PITTSFIELD, Maine — Burnham Village School will close on June 30 unless voters in Burnham, Pittsfield and Detroit vote to save it.
The SAD 53 board of directors voted 7-2 Monday night in favor of closure with board members Regina and Barbara Basford, both of Burnham, in opposition. The Basfords didn’t elaborate on their votes during the meeting.
In a series of related decisions, the board also opted with lopsided votes to close the district’s central office building on Hartland Avenue in Pittsfield and eliminate an elementary school teacher and an assistant principal.
Those decisions will be finished or reversed in a districtwide referendum vote that Superintendent Michael Gallagher said is likely to happen April 27. The cuts are necessary because of imminent reductions in state aid for education by the Legislature, which is considering a budget bill that would bring spending in line with revenues that have nose-dived in the past year. School districts across Maine, as well as a host of state-supported agencies and programs, are in similar situations.
If voters in SAD 53 opt to keep Burnham Village School open, the three towns in the district would be liable for the expense to keep it open, said Gallagher. Closing the school will save the district more than $180,000 a year, including transportation costs. Overall, the measures approved by the board Monday night will save $316,000 in a district budget that is now about $10.2 million.
“Unfortunately, we’ll be back to you with more [proposals for cuts],” said board Chairman Robert Downs to the other board members. “[There will be more cuts] unless we get some additional revenue from somewhere.”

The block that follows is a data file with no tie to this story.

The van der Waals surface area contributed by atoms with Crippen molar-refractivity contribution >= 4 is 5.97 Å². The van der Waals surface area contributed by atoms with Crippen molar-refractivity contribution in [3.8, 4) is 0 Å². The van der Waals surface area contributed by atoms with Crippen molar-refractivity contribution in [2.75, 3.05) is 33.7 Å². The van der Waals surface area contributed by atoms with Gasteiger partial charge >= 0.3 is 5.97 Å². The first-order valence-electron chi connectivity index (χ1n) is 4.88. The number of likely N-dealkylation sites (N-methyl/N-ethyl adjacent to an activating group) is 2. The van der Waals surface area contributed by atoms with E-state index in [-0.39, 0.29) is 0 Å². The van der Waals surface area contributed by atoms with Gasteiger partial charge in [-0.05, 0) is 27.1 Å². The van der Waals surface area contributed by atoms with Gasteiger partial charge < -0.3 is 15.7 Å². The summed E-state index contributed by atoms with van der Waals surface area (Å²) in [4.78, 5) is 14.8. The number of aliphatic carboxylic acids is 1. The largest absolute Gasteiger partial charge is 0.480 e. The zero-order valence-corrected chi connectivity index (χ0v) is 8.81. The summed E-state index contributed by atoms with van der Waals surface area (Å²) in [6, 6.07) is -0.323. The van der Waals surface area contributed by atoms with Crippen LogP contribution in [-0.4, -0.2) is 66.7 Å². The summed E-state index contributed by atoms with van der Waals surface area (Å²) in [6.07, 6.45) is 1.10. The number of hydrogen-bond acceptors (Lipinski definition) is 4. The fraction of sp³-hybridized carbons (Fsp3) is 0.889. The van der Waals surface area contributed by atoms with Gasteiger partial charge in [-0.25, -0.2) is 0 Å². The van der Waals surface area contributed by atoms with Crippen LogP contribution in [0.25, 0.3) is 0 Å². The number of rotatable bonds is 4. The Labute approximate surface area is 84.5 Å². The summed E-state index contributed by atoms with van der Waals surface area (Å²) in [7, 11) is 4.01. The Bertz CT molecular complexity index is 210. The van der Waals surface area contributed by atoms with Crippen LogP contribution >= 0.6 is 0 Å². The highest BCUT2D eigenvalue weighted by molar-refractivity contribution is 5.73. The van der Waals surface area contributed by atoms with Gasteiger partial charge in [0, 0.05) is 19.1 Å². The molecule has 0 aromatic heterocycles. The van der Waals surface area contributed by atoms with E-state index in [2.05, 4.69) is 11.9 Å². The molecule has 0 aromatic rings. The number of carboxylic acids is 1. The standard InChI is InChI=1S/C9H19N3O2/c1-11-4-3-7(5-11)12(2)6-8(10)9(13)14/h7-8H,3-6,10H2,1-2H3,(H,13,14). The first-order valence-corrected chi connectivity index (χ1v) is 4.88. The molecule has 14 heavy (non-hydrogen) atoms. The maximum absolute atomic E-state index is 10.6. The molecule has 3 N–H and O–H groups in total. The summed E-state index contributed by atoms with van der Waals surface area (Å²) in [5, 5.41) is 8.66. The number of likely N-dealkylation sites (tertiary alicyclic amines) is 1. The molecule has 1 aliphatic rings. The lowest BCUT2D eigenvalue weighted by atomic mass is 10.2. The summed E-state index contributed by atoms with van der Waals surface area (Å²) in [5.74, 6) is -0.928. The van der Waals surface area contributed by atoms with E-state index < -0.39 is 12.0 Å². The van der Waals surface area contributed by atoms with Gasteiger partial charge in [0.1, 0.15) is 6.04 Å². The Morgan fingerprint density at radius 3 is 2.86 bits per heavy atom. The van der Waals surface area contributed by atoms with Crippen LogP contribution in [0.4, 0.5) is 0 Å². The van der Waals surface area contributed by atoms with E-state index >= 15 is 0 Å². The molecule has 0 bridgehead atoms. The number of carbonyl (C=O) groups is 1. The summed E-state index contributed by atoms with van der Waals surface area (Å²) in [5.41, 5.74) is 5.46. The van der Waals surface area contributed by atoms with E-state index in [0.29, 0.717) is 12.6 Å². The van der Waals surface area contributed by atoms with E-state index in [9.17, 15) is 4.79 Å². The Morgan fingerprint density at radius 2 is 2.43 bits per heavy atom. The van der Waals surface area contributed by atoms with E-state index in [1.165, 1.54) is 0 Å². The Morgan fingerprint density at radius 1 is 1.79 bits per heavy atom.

The overall district budget, taking into account the savings voted on Monday, would still trigger an 11.5 percent average property tax increase in the three towns in the district. The board’s budget committee has been working on a scenario that would bring the average property tax increase to 4 percent districtwide, but that requires another $248,000 in cuts.
The district is also awaiting word from the Maine Department of Education about whether it will be spared $182,000 in penalties under the state’s 2-year-old school consolidation law. SAD 53 tried to pair with surrounding districts but was unsuccessful. Gallagher and others are scheduled to meet with Maine Education Commissioner Susan Gendron on March 11 to discuss that issue.
If the district isn’t spared from the penalties, it would have to cut an additional $182,000. Board members were also hopeful that the Legislature would soften some of the cuts to education in the next fiscal year.